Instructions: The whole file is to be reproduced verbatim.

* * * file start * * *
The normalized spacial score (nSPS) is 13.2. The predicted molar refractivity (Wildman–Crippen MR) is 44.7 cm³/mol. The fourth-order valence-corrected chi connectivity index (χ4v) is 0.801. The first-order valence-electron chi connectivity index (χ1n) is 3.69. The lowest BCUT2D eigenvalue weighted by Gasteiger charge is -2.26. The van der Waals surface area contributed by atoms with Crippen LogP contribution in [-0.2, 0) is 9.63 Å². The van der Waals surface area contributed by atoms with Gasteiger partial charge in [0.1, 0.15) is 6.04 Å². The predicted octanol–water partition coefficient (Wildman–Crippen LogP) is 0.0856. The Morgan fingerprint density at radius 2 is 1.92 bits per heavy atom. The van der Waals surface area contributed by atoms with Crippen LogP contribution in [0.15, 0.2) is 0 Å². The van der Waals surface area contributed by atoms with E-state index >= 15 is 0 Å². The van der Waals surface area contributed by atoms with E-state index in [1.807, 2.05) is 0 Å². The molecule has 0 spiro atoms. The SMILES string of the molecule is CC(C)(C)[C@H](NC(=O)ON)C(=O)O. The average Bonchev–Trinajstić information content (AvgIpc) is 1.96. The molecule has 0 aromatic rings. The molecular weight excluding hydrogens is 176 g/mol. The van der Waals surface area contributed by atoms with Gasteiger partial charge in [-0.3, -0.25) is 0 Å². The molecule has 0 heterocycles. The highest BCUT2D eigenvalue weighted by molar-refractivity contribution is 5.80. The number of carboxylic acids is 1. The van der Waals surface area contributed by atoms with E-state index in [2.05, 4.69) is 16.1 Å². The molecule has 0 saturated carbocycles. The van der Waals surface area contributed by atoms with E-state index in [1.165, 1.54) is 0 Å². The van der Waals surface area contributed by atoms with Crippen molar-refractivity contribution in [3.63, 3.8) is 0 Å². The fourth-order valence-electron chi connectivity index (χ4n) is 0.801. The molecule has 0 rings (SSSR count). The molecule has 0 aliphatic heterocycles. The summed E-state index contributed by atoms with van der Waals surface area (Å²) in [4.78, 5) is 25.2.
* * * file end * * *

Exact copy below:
The normalized spacial score (nSPS) is 13.2. The predicted molar refractivity (Wildman–Crippen MR) is 44.7 cm³/mol. The fourth-order valence-corrected chi connectivity index (χ4v) is 0.801. The first-order valence-electron chi connectivity index (χ1n) is 3.69. The lowest BCUT2D eigenvalue weighted by Gasteiger charge is -2.26. The van der Waals surface area contributed by atoms with Crippen LogP contribution in [-0.2, 0) is 9.63 Å². The van der Waals surface area contributed by atoms with Gasteiger partial charge in [0.1, 0.15) is 6.04 Å². The predicted octanol–water partition coefficient (Wildman–Crippen LogP) is 0.0856. The Morgan fingerprint density at radius 2 is 1.92 bits per heavy atom. The van der Waals surface area contributed by atoms with Crippen LogP contribution in [0.15, 0.2) is 0 Å². The van der Waals surface area contributed by atoms with E-state index >= 15 is 0 Å². The van der Waals surface area contributed by atoms with E-state index in [1.807, 2.05) is 0 Å². The molecule has 0 spiro atoms. The SMILES string of the molecule is CC(C)(C)[C@H](NC(=O)ON)C(=O)O. The average Bonchev–Trinajstić information content (AvgIpc) is 1.96. The molecule has 0 aromatic rings. The molecular weight excluding hydrogens is 176 g/mol. The van der Waals surface area contributed by atoms with Gasteiger partial charge in [-0.3, -0.25) is 0 Å². The molecule has 0 heterocycles. The highest BCUT2D eigenvalue weighted by molar-refractivity contribution is 5.80. The number of carboxylic acids is 1. The van der Waals surface area contributed by atoms with E-state index in [2.05, 4.69) is 16.1 Å². The molecule has 0 saturated carbocycles. The van der Waals surface area contributed by atoms with E-state index in [1.165, 1.54) is 0 Å². The van der Waals surface area contributed by atoms with Crippen molar-refractivity contribution in [3.63, 3.8) is 0 Å². The fourth-order valence-electron chi connectivity index (χ4n) is 0.801. The molecule has 0 rings (SSSR count). The molecule has 0 aliphatic heterocycles. The summed E-state index contributed by atoms with van der Waals surface area (Å²) in [4.78, 5) is 25.2.